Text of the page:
Stevie Spring, the ad executive who replaced Greg Ingham as boss of Future Publishing last year, sounded nervous on her first encounter with City analysts in December.
Quite why is anyone’s guess. During the Nineties, as a senior executive at the ad agency Young & Rubicam, Spring did something that required far more courage. She visited Kelvin Mackenzie at L!ve TV to pitch for his advertising business.
Mackenzie gave her the account, but not before describing Spring to her face as a ‘**** in a gingham dress”.
It says much about Spring’s eye for detail that it was the word gingham that offended her most. The dress in question, she told the Daily Telegraph last year, was a houndstooth check number by Valentino.
As it turned out, Spring – who has never run a quoted company before – performed perfectly well on her debut in front of analysts.
She spoke convincingly about her plans for cleaning up the mess at Future. At her second six-monthly update this month, the numbers suggested that her plans are working.
During the six months to 31 March 2007, Future’s revenues fell by a hefty £11.7m from the £95.3m recorded a year earlier. But underlying operating profits rose significantly, from £5.7m to £7.9m.
This mixture of falling revenue and rising profit is a classic pattern for companies in the throes of a turnaround. Analysts reacted positively and Future’s share price moved upwards.
Under Spring, Future appears to be leaving behind the problems that forced it into painful cutbacks in 2006. Three problem areas stand out.
The first was the company’s disastrous acquisition of 38 magazines from Highbury House in 2005. The £30m deal had its origins in former chief executive Greg Ingham’s rash promise to double revenues by 2008.
Speaking to Press Gazette in the wake of Future’s interims, Spring made clear just how disastrous the acquisition was. ‘If we’d done that deal for one-quarter of the price, no one would have batted an eyelid,’she said.
By December 2006, six months after Ingham was forced out of Future, Spring had closed down more than half of the magazines acquired from Highbury.
But Future’s problems were bigger than one deal. During the mid-Noughties, the company’s cost base spiralled out of control. Notably, after Ingham’s departure, Future closed or sold a sizeable number of its own titles.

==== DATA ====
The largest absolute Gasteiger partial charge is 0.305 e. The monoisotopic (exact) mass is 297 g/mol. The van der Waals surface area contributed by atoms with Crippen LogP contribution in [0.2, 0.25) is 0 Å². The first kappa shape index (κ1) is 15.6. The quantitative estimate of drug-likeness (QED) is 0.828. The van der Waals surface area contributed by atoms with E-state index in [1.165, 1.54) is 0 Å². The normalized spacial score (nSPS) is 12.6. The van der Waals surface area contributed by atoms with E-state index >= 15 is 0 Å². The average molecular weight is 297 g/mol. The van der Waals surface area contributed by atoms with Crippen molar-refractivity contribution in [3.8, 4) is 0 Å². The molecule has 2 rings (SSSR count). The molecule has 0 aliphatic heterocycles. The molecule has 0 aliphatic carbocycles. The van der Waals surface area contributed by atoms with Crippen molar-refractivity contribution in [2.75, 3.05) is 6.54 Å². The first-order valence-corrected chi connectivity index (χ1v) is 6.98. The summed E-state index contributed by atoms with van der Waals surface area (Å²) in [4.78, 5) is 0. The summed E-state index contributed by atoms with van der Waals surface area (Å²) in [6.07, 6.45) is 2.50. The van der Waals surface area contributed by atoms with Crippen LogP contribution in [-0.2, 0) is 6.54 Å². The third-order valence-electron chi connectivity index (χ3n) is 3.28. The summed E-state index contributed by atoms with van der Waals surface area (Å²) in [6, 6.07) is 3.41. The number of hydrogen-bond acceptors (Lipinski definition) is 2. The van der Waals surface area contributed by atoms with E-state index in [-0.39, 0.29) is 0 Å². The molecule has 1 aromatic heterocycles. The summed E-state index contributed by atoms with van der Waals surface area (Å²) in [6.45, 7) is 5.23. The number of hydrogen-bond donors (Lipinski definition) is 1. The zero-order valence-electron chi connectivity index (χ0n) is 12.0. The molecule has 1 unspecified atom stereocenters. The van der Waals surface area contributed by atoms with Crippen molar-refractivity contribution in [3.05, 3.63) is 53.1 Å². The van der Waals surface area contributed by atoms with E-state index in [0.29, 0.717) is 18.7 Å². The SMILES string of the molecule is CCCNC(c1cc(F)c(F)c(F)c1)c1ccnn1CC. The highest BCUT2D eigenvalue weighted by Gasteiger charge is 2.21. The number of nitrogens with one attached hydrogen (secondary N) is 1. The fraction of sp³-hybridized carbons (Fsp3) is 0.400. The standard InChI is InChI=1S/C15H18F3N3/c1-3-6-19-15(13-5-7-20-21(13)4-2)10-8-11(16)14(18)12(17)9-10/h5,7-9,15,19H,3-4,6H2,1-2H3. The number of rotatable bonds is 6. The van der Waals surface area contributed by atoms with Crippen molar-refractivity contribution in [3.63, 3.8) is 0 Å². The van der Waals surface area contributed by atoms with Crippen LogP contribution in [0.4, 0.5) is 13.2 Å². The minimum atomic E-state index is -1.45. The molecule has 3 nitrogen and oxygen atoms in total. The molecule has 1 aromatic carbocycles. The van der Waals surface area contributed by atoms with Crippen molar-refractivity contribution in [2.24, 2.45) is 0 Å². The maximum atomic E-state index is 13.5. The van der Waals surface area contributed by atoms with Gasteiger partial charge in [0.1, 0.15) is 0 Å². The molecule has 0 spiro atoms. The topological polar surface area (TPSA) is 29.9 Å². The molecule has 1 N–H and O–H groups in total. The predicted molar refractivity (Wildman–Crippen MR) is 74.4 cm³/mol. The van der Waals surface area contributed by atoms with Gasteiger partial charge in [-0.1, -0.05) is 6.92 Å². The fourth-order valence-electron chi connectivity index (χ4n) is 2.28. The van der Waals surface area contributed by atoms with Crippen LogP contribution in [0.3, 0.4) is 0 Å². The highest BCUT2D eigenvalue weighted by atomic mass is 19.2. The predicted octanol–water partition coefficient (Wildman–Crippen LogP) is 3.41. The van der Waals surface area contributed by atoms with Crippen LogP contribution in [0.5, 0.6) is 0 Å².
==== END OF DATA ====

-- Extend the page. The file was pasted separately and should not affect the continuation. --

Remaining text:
The company’s third area of
difficulty – largely unacknowledged by the company before Spring’s arrival – was the web.
As a consumer publisher specialising in computer games and technology, Future might have been expected to approach digital media with aggression. But under Ingham, the company seemed terrified of cannibalising the reader revenues that account for 70 per cent of the main UK company’s turnover. The fact that Future’s gaming and computer magazines are highly profitable only heightened the dilemma.
As last week’s results showed, Spring has been busting a gut to correct past errors. She has sold off the company’s loss-making Italian subsidiary, and cut off investment in a weak French operation.
In the UK, the company has tightened the screws on suppliers, saving £1m on paper, printing and the cost of covermounts. Suppliers that haven’t cut prices have been dumped.
To finance the Highbury deal, Future took out loans, which totalled around £40m. Under Spring, the company has already paid back 25 per cent of what it owes. The rest of the company’s free cashflow is being invested aggressively in operations – particularly web launches.
Future now generates 13 per cent of its ad revenues on the web, up from six per cent last year. Roger Parry, Future’s chairman, is no longer to be heard minimising the threat posed by the web – something he did as recently as last September.
Quite possibly, that’s got something to do with Spring’s recent installation of Seb Bishop, the 32-year-old online advertising guru, as a non-executive director. During the past six months, the company has hired 55 new staff to boost its online efforts.
Can Future make up for its years in the digital wilderness? The company stands a good chance in hobbyist markets where it is already active in print and plans online launches that will target musicians and biking enthusiasts.
Things are slightly different in the company’s core markets of gaming and computers. Future’s year-old gaming site, Games Radar, has doubled its ad revenues in the past six months. Yet it remains a third-placed competitor behind long-established rivals owned by News Corporation and CNET.
Such concerns haven’t troubled the City too much. In the eyes of analysts, Stevie Spring has done a creditable job.
But at the high end, consumer publishing remains a deal-driven business. Sooner or later, there will be the suggestion that Future needs to make a big acquisition, to compete with the likes of Emap, which generates twice as much revenue from consumer publishing.
Partly because a giant like Emap can spread its costs across a larger revenue base, its operating profits are around four times the size of those generated by Future. Such are the attractions of scale. Given Spring’s current rate of progress, you can expect such talk to start doing the rounds in a year, if not sooner.